And the "I'm a senior" bit holds absolutely, positively no water. You can teach an old dog new tricks if said dog is willing to learn them.

--


Brian - Windows 10 Pro, 64-Bit, Version 2004, Build 19041

Always remember that computers are just glorified light bulbs - they rarely fail in continuous use and usually go pop when turned off and on.

~ Technician with the username Computer Bloke, on Technibble.com


locked Re: Amazon: Am I the only one that feels this way?

Carolyn Arnold
 

Plus, the 11 works just fine without a Home Button.

-----Original Message-----
From: main@TechTalk.groups.io [mailto:main@TechTalk.groups.io] On Behalf Of Loy
Sent: Monday, October 19, 2020 8:53 AM
To: main@TechTalk.groups.io
Subject: Re: [TechTalk] Amazon: Am I the only one that feels this way?

Actually they start as low as $399 for the new SE.
----- Original Message -----
From: Gerald Levy via groups.io <mailto:bwaylimited=verizon.net@groups.io>
To: main@TechTalk.groups.io <mailto:main@TechTalk.groups.io>
Sent: Monday, October 19, 2020 7:57 AM
Subject: Re: [TechTalk] Amazon: Am I the only one that feels this way?





An Apple IPhone starts at $700. To me, this is expensive. Accessible? I understand thatthe the newly released IPhone 12 has no physical home button, so how would a blind consumer turn on Voice Over without sighted help? Oh yes, I can buy a refurbed IPhone 7 or 8 online for a few hundred dollars, still expensive by my standards, that does have a physical home button, but probably not at an Apple store. And kindly provide the make and model of an Android smart phone that has physical buttons that can be used to set up one of these smart speakers. I am a senior who finds touchscreens difficult to impossible to master for a variety of reasons, and so like many other blind consumers, prefers a cell phone witha tactile keypad.




Gerald








On 10/19/2020 7:02 AM, John Dowling wrote:


Gerald,
I'm going to have to disagree with you there.
It's very easy to set up both an Amazon echo and google home. There respected apps on both ios and android are very accessible.
May I ask, what smartphones were you referring to when you said expensive and inaccessible.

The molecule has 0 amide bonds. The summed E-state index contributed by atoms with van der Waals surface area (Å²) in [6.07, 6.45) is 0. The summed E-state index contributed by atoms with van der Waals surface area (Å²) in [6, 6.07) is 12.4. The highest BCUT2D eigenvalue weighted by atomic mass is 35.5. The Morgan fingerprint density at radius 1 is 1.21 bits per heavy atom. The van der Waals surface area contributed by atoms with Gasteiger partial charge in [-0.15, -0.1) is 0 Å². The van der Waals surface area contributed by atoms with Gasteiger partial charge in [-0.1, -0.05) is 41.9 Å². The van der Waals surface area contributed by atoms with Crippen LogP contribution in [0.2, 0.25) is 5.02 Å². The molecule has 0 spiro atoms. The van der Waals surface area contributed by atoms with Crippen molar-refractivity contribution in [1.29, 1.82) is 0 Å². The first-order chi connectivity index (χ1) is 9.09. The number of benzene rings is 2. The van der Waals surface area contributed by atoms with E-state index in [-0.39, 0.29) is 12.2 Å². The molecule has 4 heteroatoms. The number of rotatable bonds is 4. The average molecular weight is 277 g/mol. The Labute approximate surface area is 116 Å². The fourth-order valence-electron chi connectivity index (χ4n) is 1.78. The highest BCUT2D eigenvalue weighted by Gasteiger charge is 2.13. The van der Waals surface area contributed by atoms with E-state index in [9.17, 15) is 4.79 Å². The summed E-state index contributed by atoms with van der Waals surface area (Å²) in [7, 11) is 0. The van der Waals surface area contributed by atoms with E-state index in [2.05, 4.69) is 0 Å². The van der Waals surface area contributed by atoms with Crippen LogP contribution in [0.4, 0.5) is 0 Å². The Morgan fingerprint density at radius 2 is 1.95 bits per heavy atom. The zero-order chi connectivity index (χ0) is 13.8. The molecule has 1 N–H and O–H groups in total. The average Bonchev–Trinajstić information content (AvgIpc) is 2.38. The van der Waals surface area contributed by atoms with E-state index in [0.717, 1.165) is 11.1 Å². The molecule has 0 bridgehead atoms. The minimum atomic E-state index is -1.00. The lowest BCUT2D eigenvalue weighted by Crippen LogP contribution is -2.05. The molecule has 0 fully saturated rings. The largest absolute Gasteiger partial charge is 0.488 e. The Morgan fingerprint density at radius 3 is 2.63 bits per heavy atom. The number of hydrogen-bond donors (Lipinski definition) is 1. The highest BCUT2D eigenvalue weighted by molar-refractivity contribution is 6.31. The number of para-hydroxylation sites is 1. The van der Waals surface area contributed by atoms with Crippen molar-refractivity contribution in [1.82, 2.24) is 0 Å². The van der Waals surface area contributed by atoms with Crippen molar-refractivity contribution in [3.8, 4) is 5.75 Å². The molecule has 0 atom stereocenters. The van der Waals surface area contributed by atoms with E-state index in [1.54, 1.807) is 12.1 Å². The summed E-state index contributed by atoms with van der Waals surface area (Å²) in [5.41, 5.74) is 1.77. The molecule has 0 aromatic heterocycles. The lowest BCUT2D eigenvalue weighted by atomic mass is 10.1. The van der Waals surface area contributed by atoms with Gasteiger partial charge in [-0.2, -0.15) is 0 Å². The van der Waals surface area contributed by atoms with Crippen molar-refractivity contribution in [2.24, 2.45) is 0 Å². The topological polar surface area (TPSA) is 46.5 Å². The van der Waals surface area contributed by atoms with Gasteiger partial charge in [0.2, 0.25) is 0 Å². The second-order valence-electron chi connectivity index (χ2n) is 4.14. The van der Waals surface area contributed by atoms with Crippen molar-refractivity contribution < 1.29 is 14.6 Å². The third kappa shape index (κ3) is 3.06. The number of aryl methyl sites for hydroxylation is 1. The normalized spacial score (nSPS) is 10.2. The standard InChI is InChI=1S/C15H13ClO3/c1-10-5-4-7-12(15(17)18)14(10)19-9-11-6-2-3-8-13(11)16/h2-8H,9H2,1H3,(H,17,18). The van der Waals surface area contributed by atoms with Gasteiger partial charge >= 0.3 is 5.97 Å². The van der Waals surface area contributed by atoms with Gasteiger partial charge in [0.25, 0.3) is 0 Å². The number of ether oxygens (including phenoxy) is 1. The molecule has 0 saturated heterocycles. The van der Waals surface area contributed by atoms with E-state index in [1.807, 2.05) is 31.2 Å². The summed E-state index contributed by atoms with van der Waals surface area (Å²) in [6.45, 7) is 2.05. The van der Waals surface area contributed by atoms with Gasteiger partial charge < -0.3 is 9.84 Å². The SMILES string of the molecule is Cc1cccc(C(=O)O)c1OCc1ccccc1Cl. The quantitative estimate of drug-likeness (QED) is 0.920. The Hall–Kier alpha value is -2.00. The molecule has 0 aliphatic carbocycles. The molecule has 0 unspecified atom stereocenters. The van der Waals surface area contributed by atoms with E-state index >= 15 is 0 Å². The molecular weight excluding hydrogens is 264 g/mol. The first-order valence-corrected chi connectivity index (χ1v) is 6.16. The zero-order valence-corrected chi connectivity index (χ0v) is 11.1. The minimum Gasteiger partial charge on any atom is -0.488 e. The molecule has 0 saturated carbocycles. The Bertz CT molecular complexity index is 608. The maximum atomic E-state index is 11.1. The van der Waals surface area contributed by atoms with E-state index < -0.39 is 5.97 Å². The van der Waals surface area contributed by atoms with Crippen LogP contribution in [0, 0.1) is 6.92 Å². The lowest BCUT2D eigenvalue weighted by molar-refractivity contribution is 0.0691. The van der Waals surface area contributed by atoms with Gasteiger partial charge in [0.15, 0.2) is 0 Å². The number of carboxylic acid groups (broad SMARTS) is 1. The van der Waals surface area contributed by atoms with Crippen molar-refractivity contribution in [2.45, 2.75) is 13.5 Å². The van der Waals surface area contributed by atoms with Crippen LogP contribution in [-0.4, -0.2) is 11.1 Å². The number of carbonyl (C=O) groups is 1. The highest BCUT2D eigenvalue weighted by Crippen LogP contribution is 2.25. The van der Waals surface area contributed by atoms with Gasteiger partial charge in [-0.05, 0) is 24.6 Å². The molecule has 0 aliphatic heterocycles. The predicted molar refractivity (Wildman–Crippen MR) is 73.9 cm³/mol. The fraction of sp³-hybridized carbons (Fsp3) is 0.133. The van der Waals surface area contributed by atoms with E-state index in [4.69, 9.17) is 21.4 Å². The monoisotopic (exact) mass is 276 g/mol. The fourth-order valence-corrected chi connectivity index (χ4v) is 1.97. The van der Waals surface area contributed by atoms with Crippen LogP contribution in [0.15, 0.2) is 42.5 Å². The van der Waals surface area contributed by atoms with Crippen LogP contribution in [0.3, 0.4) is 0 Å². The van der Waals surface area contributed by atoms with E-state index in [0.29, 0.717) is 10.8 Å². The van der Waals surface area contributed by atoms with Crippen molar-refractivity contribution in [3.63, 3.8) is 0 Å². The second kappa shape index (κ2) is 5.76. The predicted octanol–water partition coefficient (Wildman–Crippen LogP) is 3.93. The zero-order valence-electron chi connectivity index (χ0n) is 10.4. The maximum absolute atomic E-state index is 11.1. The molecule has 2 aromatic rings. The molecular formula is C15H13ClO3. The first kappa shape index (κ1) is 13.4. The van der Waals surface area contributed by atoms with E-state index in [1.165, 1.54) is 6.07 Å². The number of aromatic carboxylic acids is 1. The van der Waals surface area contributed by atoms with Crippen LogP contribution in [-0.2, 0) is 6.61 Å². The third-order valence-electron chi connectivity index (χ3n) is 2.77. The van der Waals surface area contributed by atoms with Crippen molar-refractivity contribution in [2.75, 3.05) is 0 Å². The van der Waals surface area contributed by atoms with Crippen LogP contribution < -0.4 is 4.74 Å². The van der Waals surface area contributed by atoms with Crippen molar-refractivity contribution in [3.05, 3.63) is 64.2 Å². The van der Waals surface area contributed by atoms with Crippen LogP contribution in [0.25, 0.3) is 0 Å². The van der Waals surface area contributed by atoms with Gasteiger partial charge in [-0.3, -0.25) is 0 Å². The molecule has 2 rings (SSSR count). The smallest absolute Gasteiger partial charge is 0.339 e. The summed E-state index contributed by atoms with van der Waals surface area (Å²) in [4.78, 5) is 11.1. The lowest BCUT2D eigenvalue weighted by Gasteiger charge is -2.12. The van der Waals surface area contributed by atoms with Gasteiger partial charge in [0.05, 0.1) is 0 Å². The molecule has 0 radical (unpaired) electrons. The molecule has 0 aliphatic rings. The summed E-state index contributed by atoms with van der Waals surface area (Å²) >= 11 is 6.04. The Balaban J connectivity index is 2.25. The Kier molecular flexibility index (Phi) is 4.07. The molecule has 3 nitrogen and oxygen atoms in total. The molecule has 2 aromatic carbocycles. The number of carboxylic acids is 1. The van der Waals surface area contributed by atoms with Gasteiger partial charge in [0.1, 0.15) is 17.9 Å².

Thanks,
John.


Once you replace negative thoughts with positive ones, you'll start having positive results. -Willie Nelson


On Oct 19, 2020, at 6:46 AM, Gerald Levy via groups.io <bwaylimited=verizon.net@groups.io> <mailto:bwaylimited=verizon.net@groups.io> wrote:








The bottom line is that both the Amazon Echo and Google Home smart speakers were never really designed with accessibility in mind in the first place. To set up a Google Home device, you need an expensive smart phone, which, itself may not be all that accessible. The Amazon Echo can allegedly be set up by computer, but I have not seen any rports from blind consumers successfully setting it up this way without sighted help. Large tech companies seem to be sliding backwards when it comes to accessibility. For instance, PayPal, which claims that they are dedicated to making their web site accessible, no longer offers telephone customer support for disabled customers who encounter problems with the site. The blindness advocacy organizations have been uncharacteristically quiet about this issue. Despite the problems you have described, they have never demonstrated any inclination to take legal action against these companies to force them to make their products, apps and customer support more accessible and blind-friendly. Probably because their wimpy lawyers are afraid to challenge big bad Amazon and Google and the likes of Jeff Bezos and Eric Schmidt. They are only interested in litigation if they see a big payday for themselves. For instace, years ago when the NFB successfully sued Target to force them to make their web site more accessible, they pocketed $250K in punitive damages, and since then have not bothered to regularly inspect the Target site to ensure that it remains accessible. In factthe Target site, at least from my perspective, has become progressively less accessible since thesettlement. So we blind consumers really have nobody fighting on our behalf for better accessibility.